Avoid the Negative Effects of Being a Workaholic

Kim Monaghan

Avoid the Negative Effects of Being a Workaholic

A workaholic is someone who works compulsively. According to Emma Watterson, civilian government employee for the Navy’s Environmental Division and a holistic health coach, “A workaholic is someone who feels the need to work all the time. They feel married to their job and feel like their ‘to-do’ list is more like a manifesto and there is always work to do.” 

This can certainly be a good thing—you enjoy your work and find it fun and fulfilling.

And of course your employees and clients will reap the benefits. But, it can also be bad—if you feel pressured to overwork due to fear of failure, fear of pressure or fear of being anywhere else.

“It simply can’t sustain itself in the long run. We are human,” says Emma. “We can only go so long without sleep, food, water, relationships, etc. We can easily burnout if we constantly burn the candle at both ends.”

So how do you know if you are a workaholic? Emma suggests looking at your activities, energy levels and emotions. “When your day, sleep patterns, food, social interaction and family time all revolve around your work, you may be a workaholic.” 

Reflect on these questions to help assess whether “workaholism” may be adversely affecting you:

  • Are you using work as an excuse to avoid going home?
  • Are you feeling overwhelmed at work and having a hard time prioritizing and making progress on your projects?
  • Are others taking advantage of your good nature by heaping their work on you?
  • Are you using long hours as a status symbol or a way to garner positive attention or even pity?
  • Are you stressed when you are away from work or prohibited from working extra hours?
  • Are you told time and again that you need to cut back on the hours you do work?

If you answered “Yes” to most of these, then it may be time to reconsider your approach to work. While it’s not easy to completely change behaviors and priorities overnight, you can start to ease back from the intensity of your work schedule and consider what you have control over. By doing so, you will find opportunities to say “No” more often and increase your level of balance.

Here are a few ways to begin:

Talk with your supervisor. Let them know about your concerns about workload and expectations and discuss possible solutions.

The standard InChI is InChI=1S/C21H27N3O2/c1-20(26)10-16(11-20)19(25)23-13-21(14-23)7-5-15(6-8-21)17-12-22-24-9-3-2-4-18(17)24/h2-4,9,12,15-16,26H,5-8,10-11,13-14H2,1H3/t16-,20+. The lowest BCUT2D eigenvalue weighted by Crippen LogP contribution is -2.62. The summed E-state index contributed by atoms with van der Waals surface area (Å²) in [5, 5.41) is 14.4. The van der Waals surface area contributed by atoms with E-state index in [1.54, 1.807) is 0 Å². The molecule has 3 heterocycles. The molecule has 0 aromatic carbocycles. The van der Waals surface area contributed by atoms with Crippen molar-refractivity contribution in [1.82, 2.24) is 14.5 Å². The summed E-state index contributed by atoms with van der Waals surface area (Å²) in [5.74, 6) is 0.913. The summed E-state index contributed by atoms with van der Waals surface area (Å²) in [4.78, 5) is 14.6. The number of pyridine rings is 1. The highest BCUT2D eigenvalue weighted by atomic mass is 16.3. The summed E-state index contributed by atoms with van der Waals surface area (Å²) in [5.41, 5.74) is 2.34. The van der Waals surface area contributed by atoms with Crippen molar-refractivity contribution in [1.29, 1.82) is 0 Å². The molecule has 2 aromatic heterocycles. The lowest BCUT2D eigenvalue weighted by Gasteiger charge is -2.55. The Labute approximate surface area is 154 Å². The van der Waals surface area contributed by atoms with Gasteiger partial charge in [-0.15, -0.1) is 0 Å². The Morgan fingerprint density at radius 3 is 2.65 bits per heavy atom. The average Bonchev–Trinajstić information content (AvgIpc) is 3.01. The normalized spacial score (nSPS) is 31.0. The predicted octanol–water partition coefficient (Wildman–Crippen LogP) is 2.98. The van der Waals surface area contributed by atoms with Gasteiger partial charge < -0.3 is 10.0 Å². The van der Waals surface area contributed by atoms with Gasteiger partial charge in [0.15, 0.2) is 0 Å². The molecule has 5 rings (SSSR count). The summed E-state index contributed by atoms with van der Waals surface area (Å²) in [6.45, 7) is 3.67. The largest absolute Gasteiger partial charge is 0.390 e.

“Have an honest discussion with your supervisor and coworkers,” says Emma. “I know it can be difficult at first to let go and learn to delegate tasks. Try starting with small tasks first and work your way up to delegating larger tasks.” 

Reconsider your priorities. “Make a list of priorities and an ideal daily schedule,” suggests Emma. “Try adding in some self-care such as a breathing and meditation practice, baths, massage and exercise.”

Manage your time. We all blame others for our workplace challenges, but more often than naught it’s us! Take a hard look at where your energy and time are going and consider making small changes that lead to positive new habits and big work/life results.

Find a relaxation buddy. Identify someone in your life who can help you take needed breaks. Find people and activities that excite you to leave work at a decent hour and enjoy a restful weekend. 

“Find an accountability buddy to exercise or do something outside of work,” suggests Emma. “Support each other in releasing workaholic tendencies by talking or meeting up at least once a week to do an activity.”

Get help. In addition to coaching as a resource to help you discover and manage the source of your workaholic behaviors, there are more aggressive forms of support. Treatment centers and self-help groups like workaholics anonymous are designed to help you thoughtfully manage this compulsion. The appropriate resources can help you become more efficient at work and proactively disengage from bad habits.

Kim Monaghan, PCC, RYT, CPBS is the owner of KBM Coaching & Consulting LLC, a boutique Human Resources Consulting and Career Coaching Firm serving a national clientele. 

, , , ,

*Always consult with your physician prior to experimenting with any exercises, recipes, health advice and nutrition initiatives shared in this blog.